Carol Klein: Being called ‘iconic’ makes me giggle

RHS Hampton Court’s Iconic Horticultural Hero for 2023 reflects on her career, life and garden

Carol Klein on her garden
Carol Klein is flattered to be named as this year’s RHS Hampton Court iconic horticultural hero, if not entirely comfortable. “It makes me giggle – I’m a bit embarrassed. I’m not sure about the ‘iconic’ part but I won’t disagree with the ‘horticultural’ bit!”
One thing she does feel at home with though, is the opportunity to create a show garden at RHS Hampton Court Palace Garden Festival – a garden she says will be ‘inspirational rather than aspirational’.

A space full of gardening ideas

“I want to encourage everyone to grow their own plants. It’s packed with ideas people can put into practice whether they’ve got a garden, a balcony or part of a community garden. It’s vital that it appeals to, and helps everybody.”

Although she started her career as a grower, her friendly, approachable style has made her one of the nation’s favourite garden broadcasters, and she’ll be on hand at the showground to give advice in person.

Carol Klein's Iconic Horticultural Hero Garden
More on the Iconic Horticultural Hero Garden

“There’s a greenhouse just outside the garden, where I’ll be talking to people about how to propagate plants. I want to be on site as much as I can during the show to talk to visitors. Gardening can be a very solitary activity. One of the nice things about flower shows is the chance to meet fellow gardeners and discuss our shared love of plants.”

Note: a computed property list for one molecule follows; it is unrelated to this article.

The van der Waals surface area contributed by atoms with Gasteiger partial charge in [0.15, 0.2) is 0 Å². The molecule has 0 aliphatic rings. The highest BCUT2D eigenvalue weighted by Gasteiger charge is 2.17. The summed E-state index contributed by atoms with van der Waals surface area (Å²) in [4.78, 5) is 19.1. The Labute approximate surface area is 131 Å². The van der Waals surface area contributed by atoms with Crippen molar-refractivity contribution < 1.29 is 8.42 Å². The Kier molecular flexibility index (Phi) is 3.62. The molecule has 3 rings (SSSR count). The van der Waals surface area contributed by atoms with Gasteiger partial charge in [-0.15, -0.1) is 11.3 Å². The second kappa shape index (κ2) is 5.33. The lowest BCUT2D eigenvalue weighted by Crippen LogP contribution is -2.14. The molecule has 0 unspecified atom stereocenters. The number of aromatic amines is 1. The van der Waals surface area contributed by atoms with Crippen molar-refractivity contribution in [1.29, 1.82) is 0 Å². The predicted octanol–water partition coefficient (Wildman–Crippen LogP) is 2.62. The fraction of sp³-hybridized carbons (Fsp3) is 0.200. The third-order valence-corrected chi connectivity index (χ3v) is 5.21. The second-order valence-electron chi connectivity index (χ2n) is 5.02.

“Whatever you plan to do in a garden, you can’t break nature’s rules”

Carol Klein’s RHS Grow Your Own series of books and television programmes have been hugely popular, but this garden isn’t just a working plot, it also reflects Carol’s key gardening principles.

“The garden follows nature’s rules, taking inspiration from what works in the wild. It’s all about going with the flow – looking at what you’ve got in terms of site and soil and asking yourself what’s going to enjoy living there? I love the idea of looking to nature; whatever you plan to do in a garden, you can’t break nature’s rules.”

Carol Klein's garden sketch

Diverse habitats

The garden is divided into six main habitats: wetland, woodland, hedgerow, meadow, exposed mountain and seaside, plus a small vegetable patch.

“It is a long oval, with a curving path that leads from one end to the other. On entering you come to a sunken boggy wetland, then a slightly raised woodland area with beech trees and a native hedgerow boundary.

“From the hedge to the exit there’s a ‘meadow’, using a mix of herbaceous perennials and grasses that I would typically use in my own garden at Glebe Cottage. There’s three deep borders and a path leading to an oval seating area, surrounded by taller plants for a sense of intimacy, and a table with an inset herb planter.”

Pathway leading to seating area
In the middle of the space there’s a small vegetable garden, with an example of ‘three sisters’ planting, using sweetcorn ‘Swift’, climbing bean ‘Blauhilde’ and a ‘Uchiki Kuri’ squash. There’s also a triangular bed, with three pots filled with sweet pea ‘Cupani’.

Gardening with nature  

Carol’s garden is located near the Festival of Roses, where she’ll be able to meet and engage with visitors and share her infectious passion for horiticulture.

Opening hours sign
“My ideas about gardening with nature just seem to reflect the way most people like to garden. And perhaps they want to listen to me because I’m good at talking! I can put an idea across and I hope that I enthuse people: for me, there’s no point otherwise. I’m hoping that this show garden will do just that.”

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The Royal Horticultural Society is the UK’s leading gardening charity. We aim to enrich everyone’s life through plants, and make the UK a greener and more beautiful place.